Thursday, 7 April 2016

Olayinka Aileru

The Administration of Criminal Justice Act 2015 seeks to revolutionise the administration of criminal justice in Nigeria. One of the objectives of the Act, as contained in Section 1, is to ensure speedy trials, and the efficient management of the criminal justice system in the country. The ACJA recognises the defects in our criminal justice system, one of which is the frequent delays which characterised criminal trials. The delays are mostly due in part to the manner in which lawyers often explore the loopholes in the law to frustrate trials usually by filing of frivolous applications and objections in court. The average time a criminal trial proceeding takes prior to the enactment of the Act is four to six years. Also, how much a trial can be delayed depends on the caliber of the lawyers involved, the status of the accused person and the nature of the offence charged.

The most common delay tactic is raising of preliminary objections by challenging the jurisdiction of the trial court, or the validity of charge itself based on some perceived defects (sometimes imaginary and illusory). The trial court will be forced to give a ruling on the objection one way or the other. Upon the ruling of the trial court, an appeal will quickly be filed at the Court of Appeal. Also depending on how smart the lawyer is, this may take another two years. In the meantime a stay of execution would have been granted stopping the continuation of the original proceedings by the trial court. After the judgement of the Court of Appeal on the objection, a subsequent appeal may be lodged at the Supreme Court which may take another two years before it is heard.

All the while that these would be happening, the accused would have been granted bail. Some of the key witnesses might have died or travelled. The investigating police officer, the case officer or the trial judge himself might have been transferred or retired from service. By the time the Supreme Court finally decides that the trial court should hear the case on the merit, the public would have forgotten all about the case, the prosecution would no longer be interested as other high profile cases would have come up in the interval. Lethargy soon sets in and the case would die a natural death.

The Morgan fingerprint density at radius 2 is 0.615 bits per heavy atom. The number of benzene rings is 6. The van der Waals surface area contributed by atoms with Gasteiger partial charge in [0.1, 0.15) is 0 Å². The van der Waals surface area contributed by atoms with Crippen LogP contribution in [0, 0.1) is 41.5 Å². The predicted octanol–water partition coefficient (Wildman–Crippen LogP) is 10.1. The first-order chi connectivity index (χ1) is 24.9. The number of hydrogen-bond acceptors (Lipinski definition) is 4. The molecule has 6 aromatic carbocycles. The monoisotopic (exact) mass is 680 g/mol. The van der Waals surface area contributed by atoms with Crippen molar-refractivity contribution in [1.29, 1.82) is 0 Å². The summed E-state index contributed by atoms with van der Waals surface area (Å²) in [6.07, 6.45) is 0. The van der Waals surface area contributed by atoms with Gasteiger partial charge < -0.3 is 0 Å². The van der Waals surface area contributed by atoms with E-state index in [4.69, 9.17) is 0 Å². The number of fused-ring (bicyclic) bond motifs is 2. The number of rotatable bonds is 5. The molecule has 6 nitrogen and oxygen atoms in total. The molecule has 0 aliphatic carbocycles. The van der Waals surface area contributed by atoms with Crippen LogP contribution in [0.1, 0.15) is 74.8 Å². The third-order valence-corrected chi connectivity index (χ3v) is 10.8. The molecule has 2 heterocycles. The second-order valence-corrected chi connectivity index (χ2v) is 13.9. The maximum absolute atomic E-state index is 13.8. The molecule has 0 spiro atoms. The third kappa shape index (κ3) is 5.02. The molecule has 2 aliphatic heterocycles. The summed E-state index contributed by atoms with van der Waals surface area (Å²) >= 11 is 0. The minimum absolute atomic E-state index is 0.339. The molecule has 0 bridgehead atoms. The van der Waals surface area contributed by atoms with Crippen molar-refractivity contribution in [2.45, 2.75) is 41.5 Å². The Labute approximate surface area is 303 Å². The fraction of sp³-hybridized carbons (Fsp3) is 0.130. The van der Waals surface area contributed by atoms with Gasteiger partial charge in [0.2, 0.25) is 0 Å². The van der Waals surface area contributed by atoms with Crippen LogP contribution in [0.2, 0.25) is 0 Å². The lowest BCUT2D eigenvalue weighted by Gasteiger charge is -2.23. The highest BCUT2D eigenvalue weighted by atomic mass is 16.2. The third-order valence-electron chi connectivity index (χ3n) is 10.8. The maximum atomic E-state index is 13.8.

These and many more are some of the ills that the ACJA 2015 seeks to correct. Of particular importance and relevance in addressing this problem is Section 396 of the ACJA. Section 396 effectively deals with the incessant delays caused by the raising of preliminary objections. The section provides that all preliminary objections are to be raised after the taking of plea by the accused persons. Unlike the old practice, Section 396 (2) provides that argument on a preliminary objection are to be taken along with the substantive issues, and the ruling thereon to be taken at the time of delivering final judgement.

The ordinary effect of this is that unlike before when ruling on a preliminary objection will be delivered immediately, or soon after argument before the consideration of the main issues, such ruling will now be adjourned till after the hearing of the case on the merits, and at the conclusion of trial. This has the implication of speeding up the trial process, because any appeal on the preliminary objection will be taken together with whatever appealable issues that may come up from the substantive issues considered at trial. This will effectively curb the going back and forth which characterised trial proceedings under the old dispensation. Another beauty of Section 396(2) is that the provision is mandatory on a trial court. The operative word is “shall” which imposes an obligation, and not a discretion.

The view is shared in some legal circles that the provision of Section 396(2) of the ACJA infringes on the 1999 Constitution particularly Section 294(1). Section 294(1) of the Constitution provides that every court established by the Constitution shall deliver its judgement within 90 days of final addresses and conclusion of evidence. According to the critics of Section 396 of the ACJA, when a trial court adjourns ruling on a preliminary objection till after the conclusion of the substantive issues, there is the possibility of not delivering the ruling within the 90 days window prescribed by the Constitution, as there is no guarantee that the entire trial proceedings will be concluded within 90 days.